Last year SYRIZA, the left coalition party elected to lead the Greek government and face down its creditors and European overlords, lost its high-stakes confrontation with neoliberalism. Greece has plunged into an even-deeper, demoralizing and perilous social and economic crisis, exacerbated by the flood of Syrian refugees.
So what does the SYRIZA experience have to teach us about the potential of democratic politics to bring about economic and social transformation? Andreas Karitzis, a former SYRIZA member and former member of its Central Committee and Political Secretariat, provides a rich and penetrating analysis in an essay at OpenDemocracy.net. “The SYRIZA experience’: lessons and adaptations” crackles with shrewd, hard-won political insights explaining why SYRIZA failed to prevail and the necessary future strategies for transformational change.
SYRIZA failed to stop the neoliberal juggernaut, Karitzis argues, because it thought it could work within the established political structures and processes. But the gut-wrenching drama showed that conventional democratic politics is futile when state sovereignty is trumped by international finance. SYRIZA’s ultimate acceptance of the Troika’s deal “arguably betrayed the hopes and aspirations of the popular classes and those fighting against financial despotism,” says Karitzis. He now calls on the left to develop a new “operating system,” or what some have called “Plan C”:
We know that the popular power once one inscribed in various democratic institutions is exhausted. We do not have enough power to make elites accept and tolerate our participation in crucial decisions. More of the same won’t do it. If the ground of the battle has shifted, undermining our strategy, then it’s not enough to be more competent on the shaky battleground; we need to reshape the ground. And to do that we have to expand the solution space by shifting priorities from political representation to setting up an autonomous network of production of economic and social power.
What might this new solution space look like? Karitzis argues that we “need to evaluate and explore concepts like ‘the commons.'” He envisions “the formation of a strong backbone for resilient and dynamic networks of social economy and co-operative productive activities, alternative financial tools, local cells of self-governance, democratically functioning digital communities, community control over functions such as infrastructure facilities, energy systems and distribution networks. These are ways of gaining the degree of autonomy necessary to defy the control of elites over the basic functions of our society.”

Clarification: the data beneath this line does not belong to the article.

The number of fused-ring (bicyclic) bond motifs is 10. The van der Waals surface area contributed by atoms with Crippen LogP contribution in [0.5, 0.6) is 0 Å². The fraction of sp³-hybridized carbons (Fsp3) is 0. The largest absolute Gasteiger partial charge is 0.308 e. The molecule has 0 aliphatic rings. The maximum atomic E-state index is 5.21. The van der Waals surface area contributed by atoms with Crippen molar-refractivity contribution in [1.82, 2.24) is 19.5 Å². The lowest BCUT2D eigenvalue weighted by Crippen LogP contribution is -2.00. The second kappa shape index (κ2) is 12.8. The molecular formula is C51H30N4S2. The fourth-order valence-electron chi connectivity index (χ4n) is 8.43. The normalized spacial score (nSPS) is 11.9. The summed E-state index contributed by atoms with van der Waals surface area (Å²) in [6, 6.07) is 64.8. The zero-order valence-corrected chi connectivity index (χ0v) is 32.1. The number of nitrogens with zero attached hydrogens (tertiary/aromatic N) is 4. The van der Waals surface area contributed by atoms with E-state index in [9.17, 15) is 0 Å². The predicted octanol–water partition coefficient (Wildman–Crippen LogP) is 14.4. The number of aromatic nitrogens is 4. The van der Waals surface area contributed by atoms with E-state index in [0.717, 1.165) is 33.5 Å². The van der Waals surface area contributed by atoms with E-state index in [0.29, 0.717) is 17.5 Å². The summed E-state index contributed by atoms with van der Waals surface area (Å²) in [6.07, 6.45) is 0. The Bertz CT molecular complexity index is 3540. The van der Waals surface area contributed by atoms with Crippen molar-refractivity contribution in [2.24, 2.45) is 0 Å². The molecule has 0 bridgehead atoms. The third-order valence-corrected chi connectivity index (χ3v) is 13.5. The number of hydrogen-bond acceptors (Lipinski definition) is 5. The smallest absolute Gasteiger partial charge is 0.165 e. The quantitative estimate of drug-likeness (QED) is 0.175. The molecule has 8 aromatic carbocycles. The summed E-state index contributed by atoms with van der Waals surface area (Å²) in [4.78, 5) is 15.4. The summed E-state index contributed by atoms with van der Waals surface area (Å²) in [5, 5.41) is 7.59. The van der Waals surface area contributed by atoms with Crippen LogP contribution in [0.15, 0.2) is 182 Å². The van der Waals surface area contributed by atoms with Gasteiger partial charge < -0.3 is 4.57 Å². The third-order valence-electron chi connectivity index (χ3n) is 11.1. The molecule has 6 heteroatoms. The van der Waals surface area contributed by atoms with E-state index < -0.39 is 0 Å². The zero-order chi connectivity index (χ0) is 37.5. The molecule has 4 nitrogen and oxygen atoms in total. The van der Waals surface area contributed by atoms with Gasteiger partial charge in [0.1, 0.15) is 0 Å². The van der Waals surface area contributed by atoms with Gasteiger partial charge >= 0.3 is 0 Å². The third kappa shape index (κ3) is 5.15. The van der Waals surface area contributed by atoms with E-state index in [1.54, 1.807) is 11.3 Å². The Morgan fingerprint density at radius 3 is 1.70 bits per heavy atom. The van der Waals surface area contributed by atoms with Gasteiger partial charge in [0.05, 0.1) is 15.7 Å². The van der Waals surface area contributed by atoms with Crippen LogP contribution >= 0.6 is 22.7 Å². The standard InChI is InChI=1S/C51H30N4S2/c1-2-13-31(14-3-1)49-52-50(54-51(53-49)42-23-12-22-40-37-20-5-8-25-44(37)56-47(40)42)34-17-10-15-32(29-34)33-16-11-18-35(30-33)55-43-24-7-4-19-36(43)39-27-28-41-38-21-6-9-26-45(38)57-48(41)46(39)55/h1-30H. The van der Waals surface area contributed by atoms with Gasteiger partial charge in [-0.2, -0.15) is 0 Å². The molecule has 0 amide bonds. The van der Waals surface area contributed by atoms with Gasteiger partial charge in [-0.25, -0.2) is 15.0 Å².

Karitzis’ analysis has obvious implications for the rest of the world, where trust in nominally democratic institutions is plummeting, elites feel free to flout the rule of law (see the Panama Papers), and bureaucracies are either predatory and incompetent.
Now that “the left” in Greece (and elsewhere) is participating in the implementation of neoliberal austerity politics, forfeiting its moral credibility, it has opened a vacuum that the extreme right is only too eager to fill: “Nationalists and fascists have remained the only ‘natural hosts’ of popular rage and resentment,” Karitzis writes. The acrid wind blowing across western democracy comes from implacable neoliberal oligarchs who feel no remorse about causing social misery while defying democratic governance.
This is in fact a key cause of popular despair and a reason why the left must adopt a radically new strategic approach, says Karitzis. “The neoliberal EU and Eurozone have transferred a bundle of important policies and powers that once appeared to belong to the nation state out of reach of the people…..[T]he elected government is no longer the major bearer of political power. In the case of Greece, democratically electing a government is like electing a junior partner in a wider government in which the lenders are the major partners.”
SYRIZA might have chosen a “tactical withdrawal” in an attempt to “reassemble our forces that could take into account the escalation of the fight provoked by elites — and form a more effective and resilient ‘popular front’ that would build its resources to challenge neoliberal orthodoxy in the future,” Karitzis argues. Instead, it attempted to negotiate with the Troika, and failed. The clear lesson, Karitzis concludes, is that “there is no middle ground between financial despotism and democracy and dignity.”
While it may be impossible to ignore electoral politics, we should not delude ourselves into thinking that it will the vehicle for overthrowing the neoliberal paradigm. That is why the most strategic way forward will come from developing an alternative social economy to meet basic needs: the joint enterprise of the movements for the commons, social & solidary economy, peer production, Transition, degrowth, and other post-capitalist movements.
Karitzis’ essay is a somber analysis of Greece’s ongoing trauma, but a smart, level-headed and strategic one. We may be left with some stark choices in the future: “Entering the ominous battlefield of the twenty-first century, the left will either be relevant and useful for the defense of human societies, or it will be obsolete.” Read the whole essay here.